'I Love to Eat:' PBS to air documentaries of culinary legends
Food enthusiasts can look forward to a quartet of documentaries from PBS' excellent American Masters series under the collective subtitle of Chefs Flight, starting Friday, May 19, with a new film on James Beard, followed by an encore presentation on the late French chef legend Julia Child.
This week's and next week's documentaries will air starting at 9 p.m. on PBS Hawai'i.
James Beard: America's First Foodie looks into the life of the quintessential American cook. He hosted the very first cooking show on NBC television way back in 1946. Although not a big hit back in the day, he did introduce Julia Child to New York, where Child would become a very successful TV personality in her own right as "The French Chef." Beard was also a pioneer of the farm-to-table movement. He spoke of the importance of localism and sustainability long before those terms had entered the vernacular.
Following the Beard documentary will be Julia! America's Favorite Chef, made right after her death in 2004, tells two love stories: one between Julia and Paul Child, the other between Julia and French food. The charismatic Child was a pioneer in public television's long tradition of cooking programs, revolutionizing the way America cooks, eats and thinks about food.
The iconic Jacques Pépin is interviewed in the Beard documentary and is the subject of his own documentary the following week, May 26, followed by the encore presentation of Alice Waters and Her Delicious Revolution.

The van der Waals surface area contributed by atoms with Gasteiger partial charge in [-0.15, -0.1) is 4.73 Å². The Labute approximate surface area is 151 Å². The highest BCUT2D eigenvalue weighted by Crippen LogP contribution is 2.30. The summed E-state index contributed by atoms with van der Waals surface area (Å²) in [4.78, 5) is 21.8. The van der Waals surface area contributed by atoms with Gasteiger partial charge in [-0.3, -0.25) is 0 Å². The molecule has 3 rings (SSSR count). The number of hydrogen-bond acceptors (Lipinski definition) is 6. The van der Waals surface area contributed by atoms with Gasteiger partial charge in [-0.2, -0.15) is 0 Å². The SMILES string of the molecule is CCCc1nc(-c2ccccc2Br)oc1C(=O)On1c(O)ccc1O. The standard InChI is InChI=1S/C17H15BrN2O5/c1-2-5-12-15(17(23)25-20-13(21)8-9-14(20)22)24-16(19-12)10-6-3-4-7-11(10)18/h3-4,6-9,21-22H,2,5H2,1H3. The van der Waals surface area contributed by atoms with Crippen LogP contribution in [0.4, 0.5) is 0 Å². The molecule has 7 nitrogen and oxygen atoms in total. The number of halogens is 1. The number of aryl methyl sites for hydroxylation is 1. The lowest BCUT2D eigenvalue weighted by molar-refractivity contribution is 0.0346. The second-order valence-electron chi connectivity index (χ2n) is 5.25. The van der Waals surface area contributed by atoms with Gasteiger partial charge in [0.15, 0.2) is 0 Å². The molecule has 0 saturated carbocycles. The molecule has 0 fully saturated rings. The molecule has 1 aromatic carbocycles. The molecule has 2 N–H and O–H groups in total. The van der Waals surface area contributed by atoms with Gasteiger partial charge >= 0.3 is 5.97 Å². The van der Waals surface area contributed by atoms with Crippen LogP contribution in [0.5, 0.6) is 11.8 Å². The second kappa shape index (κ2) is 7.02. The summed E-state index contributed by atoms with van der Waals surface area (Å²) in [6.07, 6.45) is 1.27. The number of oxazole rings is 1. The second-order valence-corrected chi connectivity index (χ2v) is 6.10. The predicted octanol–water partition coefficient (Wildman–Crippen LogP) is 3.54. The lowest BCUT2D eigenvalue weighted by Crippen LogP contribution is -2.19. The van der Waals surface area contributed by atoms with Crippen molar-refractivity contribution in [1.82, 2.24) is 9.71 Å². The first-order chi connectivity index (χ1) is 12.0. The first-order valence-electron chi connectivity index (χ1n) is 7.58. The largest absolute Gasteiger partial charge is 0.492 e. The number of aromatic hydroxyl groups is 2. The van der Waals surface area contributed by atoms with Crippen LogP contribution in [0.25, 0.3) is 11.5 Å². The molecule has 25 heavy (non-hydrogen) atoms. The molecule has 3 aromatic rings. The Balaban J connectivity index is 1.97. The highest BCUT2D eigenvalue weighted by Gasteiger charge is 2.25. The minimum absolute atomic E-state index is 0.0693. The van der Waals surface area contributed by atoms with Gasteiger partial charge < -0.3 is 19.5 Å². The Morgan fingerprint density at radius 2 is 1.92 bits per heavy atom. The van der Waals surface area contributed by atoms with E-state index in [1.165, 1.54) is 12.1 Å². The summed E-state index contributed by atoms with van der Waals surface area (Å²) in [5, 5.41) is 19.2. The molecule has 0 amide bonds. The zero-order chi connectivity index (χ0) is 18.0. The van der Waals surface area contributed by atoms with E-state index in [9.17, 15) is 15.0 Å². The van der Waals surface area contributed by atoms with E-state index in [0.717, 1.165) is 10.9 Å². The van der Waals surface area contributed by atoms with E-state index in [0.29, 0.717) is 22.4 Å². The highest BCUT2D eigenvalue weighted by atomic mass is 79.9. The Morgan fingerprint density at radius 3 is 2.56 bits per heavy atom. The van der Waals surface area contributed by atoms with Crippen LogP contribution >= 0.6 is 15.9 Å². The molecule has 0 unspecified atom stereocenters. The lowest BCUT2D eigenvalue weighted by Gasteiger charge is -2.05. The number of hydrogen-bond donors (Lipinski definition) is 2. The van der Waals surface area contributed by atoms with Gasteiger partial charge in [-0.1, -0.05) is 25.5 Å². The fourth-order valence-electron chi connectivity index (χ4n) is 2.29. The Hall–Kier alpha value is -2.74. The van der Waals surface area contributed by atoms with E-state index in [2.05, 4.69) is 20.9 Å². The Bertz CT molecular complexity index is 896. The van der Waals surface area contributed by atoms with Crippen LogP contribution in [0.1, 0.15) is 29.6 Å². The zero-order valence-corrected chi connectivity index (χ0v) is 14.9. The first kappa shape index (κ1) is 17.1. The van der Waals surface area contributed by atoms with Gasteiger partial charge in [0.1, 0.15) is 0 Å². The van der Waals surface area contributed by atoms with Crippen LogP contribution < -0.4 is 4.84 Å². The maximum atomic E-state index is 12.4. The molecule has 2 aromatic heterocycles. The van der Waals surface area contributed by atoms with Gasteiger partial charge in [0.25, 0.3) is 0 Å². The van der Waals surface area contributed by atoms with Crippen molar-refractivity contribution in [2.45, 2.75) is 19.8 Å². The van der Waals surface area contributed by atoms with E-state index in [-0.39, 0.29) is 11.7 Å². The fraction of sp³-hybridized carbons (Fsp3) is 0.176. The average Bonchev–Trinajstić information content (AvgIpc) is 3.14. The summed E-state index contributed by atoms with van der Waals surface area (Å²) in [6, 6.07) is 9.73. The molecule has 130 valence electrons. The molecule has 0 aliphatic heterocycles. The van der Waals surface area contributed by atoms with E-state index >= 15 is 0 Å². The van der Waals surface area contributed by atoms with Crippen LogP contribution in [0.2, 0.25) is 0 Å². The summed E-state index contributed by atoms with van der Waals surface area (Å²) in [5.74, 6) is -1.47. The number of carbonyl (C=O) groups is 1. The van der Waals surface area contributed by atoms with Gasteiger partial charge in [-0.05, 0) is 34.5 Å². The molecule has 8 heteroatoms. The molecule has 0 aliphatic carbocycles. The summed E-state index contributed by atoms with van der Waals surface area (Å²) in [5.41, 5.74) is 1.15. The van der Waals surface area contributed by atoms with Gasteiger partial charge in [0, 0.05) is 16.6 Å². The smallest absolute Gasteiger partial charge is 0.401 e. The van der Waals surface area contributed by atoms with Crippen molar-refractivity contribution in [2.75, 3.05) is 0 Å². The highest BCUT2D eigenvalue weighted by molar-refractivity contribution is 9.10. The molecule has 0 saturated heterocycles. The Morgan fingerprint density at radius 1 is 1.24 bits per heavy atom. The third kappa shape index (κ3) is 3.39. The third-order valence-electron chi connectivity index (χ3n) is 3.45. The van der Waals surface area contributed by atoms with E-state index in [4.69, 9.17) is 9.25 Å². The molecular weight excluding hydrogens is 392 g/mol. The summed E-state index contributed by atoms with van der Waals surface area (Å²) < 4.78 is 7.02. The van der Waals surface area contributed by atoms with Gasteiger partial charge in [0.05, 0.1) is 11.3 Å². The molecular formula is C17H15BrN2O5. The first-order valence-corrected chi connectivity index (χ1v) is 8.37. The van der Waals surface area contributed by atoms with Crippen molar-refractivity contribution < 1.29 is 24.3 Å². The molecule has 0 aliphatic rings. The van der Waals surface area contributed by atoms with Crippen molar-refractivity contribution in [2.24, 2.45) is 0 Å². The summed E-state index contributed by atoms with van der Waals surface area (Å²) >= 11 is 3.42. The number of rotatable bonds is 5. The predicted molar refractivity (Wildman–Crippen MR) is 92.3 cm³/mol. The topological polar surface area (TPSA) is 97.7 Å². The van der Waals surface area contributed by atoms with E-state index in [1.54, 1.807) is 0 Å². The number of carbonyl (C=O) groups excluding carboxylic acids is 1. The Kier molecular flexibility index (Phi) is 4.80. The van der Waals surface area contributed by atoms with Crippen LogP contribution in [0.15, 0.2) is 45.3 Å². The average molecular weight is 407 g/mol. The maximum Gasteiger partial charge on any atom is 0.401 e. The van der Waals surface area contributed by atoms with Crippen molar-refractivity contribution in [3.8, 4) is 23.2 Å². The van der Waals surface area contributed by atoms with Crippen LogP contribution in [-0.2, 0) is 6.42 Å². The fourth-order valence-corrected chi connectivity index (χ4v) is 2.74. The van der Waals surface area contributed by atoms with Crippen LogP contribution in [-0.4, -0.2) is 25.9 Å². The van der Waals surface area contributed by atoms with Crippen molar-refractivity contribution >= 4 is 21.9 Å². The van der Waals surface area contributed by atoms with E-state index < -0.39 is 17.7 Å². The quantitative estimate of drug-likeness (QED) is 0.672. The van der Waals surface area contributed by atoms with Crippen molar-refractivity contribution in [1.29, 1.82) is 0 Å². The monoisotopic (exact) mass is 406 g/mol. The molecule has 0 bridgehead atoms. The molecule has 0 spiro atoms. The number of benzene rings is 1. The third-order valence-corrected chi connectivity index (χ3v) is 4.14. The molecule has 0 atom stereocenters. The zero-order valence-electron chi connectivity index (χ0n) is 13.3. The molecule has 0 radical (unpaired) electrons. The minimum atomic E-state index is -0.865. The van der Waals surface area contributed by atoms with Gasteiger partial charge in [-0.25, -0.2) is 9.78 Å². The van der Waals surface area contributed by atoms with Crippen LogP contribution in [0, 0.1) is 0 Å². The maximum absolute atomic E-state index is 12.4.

Jacques Pépin: The Art of Craft tells the story of the young immigrant with movie-star looks and a charming Gallic accent who elevated essential kitchen techniques to an art form. Not content cooking in French palaces, where he was the personal chef to three French presidents including Charles de Gaulle, Pépin's American journey took him through the kitchens of Howard Johnson's, bringing his commitment to great taste, craftsmanship and technique to American popular food.
The 2003 film on Waters shows her through a year of seasonal shopping and cooking. She and her now-famous restaurant Chez Panisse became a major force behind the way Americans eat and think about food, launching the explosion of local farmers' markets and redesigned supermarket produce departments. Distressed by the food she saw in public schools, Waters started an organic garden with an integrated curriculum at the Martin Luther King Middle School near her house, an idea inspired by The Garden Project at the San Francisco county jail. The idea of an Edible Schoolyard has now spread across the U.S. and inspired similar programs worldwide.
Waters is considered an activist with a flawless palette who has taken her gift for food and turned it into consciousness about the environment and nutrition, and a device for social change.